Fort Worth

Bill Could Give Live Music Venues ‘Lifeline' Amid Pandemic, Lawmakers Say

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Touted as a possible lifeline for live music venues, a bipartisan proposal could aid independently operated venues bearing the brunt of COVID-19 shutdowns.

The “Save Our Stages” Act has been introduced by U.S. Rep. Roger Williams, (R-Austin) and Rep. Peter Welch, (D-Vermont.) It would provide grants from the Small Business Administration to independent music venues impacted by COVID-19.

“It’s a $10 billion program that allows for recipients to pay for necessities like utilities, rent, PPE, and maintenance,” Williams said. “Independent live music venues have been hardest hit as they actually were the first to close. Now here we are, they’re last to reopen.”

Williams was joined by tourism and entertainment industry leaders in Fort Worth at a press conference at Billy Bob’s Texas on Friday highlighting the proposed measure. Venue shutdowns have been tough on the business owners themselves and it directly affects artists and crews who would be performing on their stages, North Texas native and country singer Casey Donahew said.

“When you see bands out on stages, it’s not just that artist. It’s the 12 people that travel with me. It’s their families. It’s the bus driver,” Donahew said. “I know for a fact, several musicians I’ve known that have been in this business for two decades have already hung it up. They’re out trying to find other jobs. We may have lost some great musicians forever.”

Similar to the Paycheck Protection Program, Williams said the proposed legislation would have aid thresholds set depending on the size of a business. If the measure passed, places would like Billy Bob’s Texas would be eligible to apply.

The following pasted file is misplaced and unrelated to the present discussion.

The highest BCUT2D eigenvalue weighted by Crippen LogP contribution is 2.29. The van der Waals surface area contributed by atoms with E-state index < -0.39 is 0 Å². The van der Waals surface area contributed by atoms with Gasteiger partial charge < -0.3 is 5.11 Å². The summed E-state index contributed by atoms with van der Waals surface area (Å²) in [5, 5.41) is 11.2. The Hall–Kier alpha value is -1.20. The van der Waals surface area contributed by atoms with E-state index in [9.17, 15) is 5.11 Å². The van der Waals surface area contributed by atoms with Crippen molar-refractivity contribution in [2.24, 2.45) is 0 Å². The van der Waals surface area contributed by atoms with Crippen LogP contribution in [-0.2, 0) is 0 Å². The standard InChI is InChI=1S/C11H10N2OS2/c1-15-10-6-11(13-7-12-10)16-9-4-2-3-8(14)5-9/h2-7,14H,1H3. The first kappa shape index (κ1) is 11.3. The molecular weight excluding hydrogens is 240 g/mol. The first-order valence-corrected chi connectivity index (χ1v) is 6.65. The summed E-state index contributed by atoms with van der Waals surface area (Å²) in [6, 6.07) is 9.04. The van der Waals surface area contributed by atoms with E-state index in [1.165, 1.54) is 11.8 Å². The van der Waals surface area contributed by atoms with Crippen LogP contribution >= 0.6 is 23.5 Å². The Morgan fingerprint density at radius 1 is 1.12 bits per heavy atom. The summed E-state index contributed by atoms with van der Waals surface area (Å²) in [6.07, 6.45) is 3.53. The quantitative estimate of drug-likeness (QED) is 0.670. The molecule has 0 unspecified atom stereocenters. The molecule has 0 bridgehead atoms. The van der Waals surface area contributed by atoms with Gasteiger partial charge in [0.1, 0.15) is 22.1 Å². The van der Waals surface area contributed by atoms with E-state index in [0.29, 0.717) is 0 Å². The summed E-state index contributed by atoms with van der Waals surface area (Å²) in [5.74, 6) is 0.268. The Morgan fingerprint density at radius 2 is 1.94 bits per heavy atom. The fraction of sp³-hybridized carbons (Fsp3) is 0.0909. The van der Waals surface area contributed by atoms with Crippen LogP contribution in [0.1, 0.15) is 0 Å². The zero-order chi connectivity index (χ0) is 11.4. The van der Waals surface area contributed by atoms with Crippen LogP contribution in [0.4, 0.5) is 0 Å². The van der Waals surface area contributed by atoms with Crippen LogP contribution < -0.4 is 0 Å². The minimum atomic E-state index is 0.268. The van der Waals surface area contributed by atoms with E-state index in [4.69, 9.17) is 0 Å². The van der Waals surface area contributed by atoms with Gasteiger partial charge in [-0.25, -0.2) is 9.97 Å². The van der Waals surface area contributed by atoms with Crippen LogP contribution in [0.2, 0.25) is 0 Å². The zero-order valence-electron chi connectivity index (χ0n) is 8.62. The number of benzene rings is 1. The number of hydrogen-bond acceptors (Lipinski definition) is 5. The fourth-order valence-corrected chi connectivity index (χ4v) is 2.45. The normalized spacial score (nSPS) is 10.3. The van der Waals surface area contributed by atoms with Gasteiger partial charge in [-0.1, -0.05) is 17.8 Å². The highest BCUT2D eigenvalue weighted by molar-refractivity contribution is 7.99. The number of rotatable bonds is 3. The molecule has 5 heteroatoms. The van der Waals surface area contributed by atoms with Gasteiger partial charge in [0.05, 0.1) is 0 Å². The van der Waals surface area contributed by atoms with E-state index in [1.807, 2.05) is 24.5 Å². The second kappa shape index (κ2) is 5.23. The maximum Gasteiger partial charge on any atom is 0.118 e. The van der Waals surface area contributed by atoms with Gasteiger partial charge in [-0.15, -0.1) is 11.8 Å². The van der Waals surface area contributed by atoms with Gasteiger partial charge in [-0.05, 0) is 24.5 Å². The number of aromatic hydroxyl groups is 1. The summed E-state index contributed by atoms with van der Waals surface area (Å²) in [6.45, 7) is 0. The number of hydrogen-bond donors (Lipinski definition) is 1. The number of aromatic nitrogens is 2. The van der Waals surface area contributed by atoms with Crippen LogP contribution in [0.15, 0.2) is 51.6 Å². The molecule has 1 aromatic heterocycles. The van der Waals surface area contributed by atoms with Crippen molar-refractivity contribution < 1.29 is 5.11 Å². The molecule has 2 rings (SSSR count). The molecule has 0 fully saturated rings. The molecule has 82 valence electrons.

They closed for a second time in late June under an executive order which closed bars for indoor service across Texas. Recently, establishment officials announced they planned to reopen this month but under a new permit. If approved, it would allow for Billy Bob’s Texas to operate as a restaurant.

“Legally, we’re a bar based on the 51% but TABC has got what’s called a subordinate permit called a FB certificate and it allows people to follow the qualifications of permanent kitchen, entrees, food available, any kind of alcohol is available,” general manager Marty Travis said.

However, not all venues have that option.

Diana Cox is the director of operations for Kessler Presents. Their venues in Dallas and Houston were closed in March, and they have not opened since then.

“Food is not our forte. We’re a live music venue and that’s we do,” Cox said. “We’ve just continued to look forward and try to plan forward. We’ve made all of our preparations so as soon as we are able and comfortable to open, we have protocols in place to do that.”

The proposed legislation can be critical for their industry, Cox said.

“We’re confident in our businesses currently weathering, but there is a real risk to the industry as a whole,” she said.

A companion bill has been introduced in the U.S. Senate by U.S. Sen. John Cornyn, (R-Austin) and Sen. Amy Klobuchar, (D-Minn.)

To read the bill, click here.


*Map locations are approximate, central locations for the city and are not meant to indicate where actual infected people live.

**County totals below include all 32 North Texas counties, not just Collin, Dallas, Denton and Tarrant.


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